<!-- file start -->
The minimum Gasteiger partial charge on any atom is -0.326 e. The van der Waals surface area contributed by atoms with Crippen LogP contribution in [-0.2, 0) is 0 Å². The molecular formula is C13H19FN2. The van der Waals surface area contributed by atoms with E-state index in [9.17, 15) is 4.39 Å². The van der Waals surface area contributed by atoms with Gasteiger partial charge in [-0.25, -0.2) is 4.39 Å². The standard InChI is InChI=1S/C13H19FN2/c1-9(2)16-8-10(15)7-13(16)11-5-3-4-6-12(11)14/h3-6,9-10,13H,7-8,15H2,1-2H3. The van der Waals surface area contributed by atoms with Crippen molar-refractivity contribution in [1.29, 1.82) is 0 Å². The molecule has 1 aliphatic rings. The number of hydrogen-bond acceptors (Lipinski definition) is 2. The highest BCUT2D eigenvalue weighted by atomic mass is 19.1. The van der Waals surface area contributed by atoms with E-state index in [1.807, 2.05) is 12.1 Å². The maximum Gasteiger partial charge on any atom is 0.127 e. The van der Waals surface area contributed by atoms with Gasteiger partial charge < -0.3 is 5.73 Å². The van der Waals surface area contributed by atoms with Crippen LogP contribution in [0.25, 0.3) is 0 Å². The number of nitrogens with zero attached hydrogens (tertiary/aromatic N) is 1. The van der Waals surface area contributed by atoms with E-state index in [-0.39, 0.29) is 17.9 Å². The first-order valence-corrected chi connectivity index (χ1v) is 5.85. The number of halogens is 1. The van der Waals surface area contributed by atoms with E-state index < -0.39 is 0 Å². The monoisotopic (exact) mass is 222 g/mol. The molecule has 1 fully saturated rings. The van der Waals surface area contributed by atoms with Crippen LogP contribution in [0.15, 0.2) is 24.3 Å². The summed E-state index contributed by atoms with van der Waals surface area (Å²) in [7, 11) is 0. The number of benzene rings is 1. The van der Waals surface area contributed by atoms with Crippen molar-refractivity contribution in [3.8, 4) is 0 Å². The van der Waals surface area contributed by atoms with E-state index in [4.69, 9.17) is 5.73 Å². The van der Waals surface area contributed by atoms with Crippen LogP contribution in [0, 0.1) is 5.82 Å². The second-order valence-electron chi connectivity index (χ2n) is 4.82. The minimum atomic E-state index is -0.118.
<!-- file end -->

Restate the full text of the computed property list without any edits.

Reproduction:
The minimum Gasteiger partial charge on any atom is -0.326 e. The van der Waals surface area contributed by atoms with Crippen LogP contribution in [-0.2, 0) is 0 Å². The molecular formula is C13H19FN2. The van der Waals surface area contributed by atoms with E-state index in [9.17, 15) is 4.39 Å². The van der Waals surface area contributed by atoms with Gasteiger partial charge in [-0.25, -0.2) is 4.39 Å². The standard InChI is InChI=1S/C13H19FN2/c1-9(2)16-8-10(15)7-13(16)11-5-3-4-6-12(11)14/h3-6,9-10,13H,7-8,15H2,1-2H3. The van der Waals surface area contributed by atoms with Crippen molar-refractivity contribution in [1.29, 1.82) is 0 Å². The molecule has 1 aliphatic rings. The number of hydrogen-bond acceptors (Lipinski definition) is 2. The highest BCUT2D eigenvalue weighted by atomic mass is 19.1. The van der Waals surface area contributed by atoms with E-state index in [1.807, 2.05) is 12.1 Å². The maximum Gasteiger partial charge on any atom is 0.127 e. The van der Waals surface area contributed by atoms with Gasteiger partial charge < -0.3 is 5.73 Å². The van der Waals surface area contributed by atoms with Crippen LogP contribution in [0.25, 0.3) is 0 Å². The number of nitrogens with zero attached hydrogens (tertiary/aromatic N) is 1. The van der Waals surface area contributed by atoms with E-state index in [-0.39, 0.29) is 17.9 Å². The first-order valence-corrected chi connectivity index (χ1v) is 5.85. The number of halogens is 1. The van der Waals surface area contributed by atoms with E-state index < -0.39 is 0 Å². The monoisotopic (exact) mass is 222 g/mol. The molecule has 1 fully saturated rings. The van der Waals surface area contributed by atoms with Crippen LogP contribution in [0.15, 0.2) is 24.3 Å². The summed E-state index contributed by atoms with van der Waals surface area (Å²) in [7, 11) is 0. The number of benzene rings is 1. The van der Waals surface area contributed by atoms with Crippen molar-refractivity contribution in [3.8, 4) is 0 Å². The van der Waals surface area contributed by atoms with E-state index in [4.69, 9.17) is 5.73 Å². The van der Waals surface area contributed by atoms with Crippen LogP contribution in [0, 0.1) is 5.82 Å². The second-order valence-electron chi connectivity index (χ2n) is 4.82. The minimum atomic E-state index is -0.118.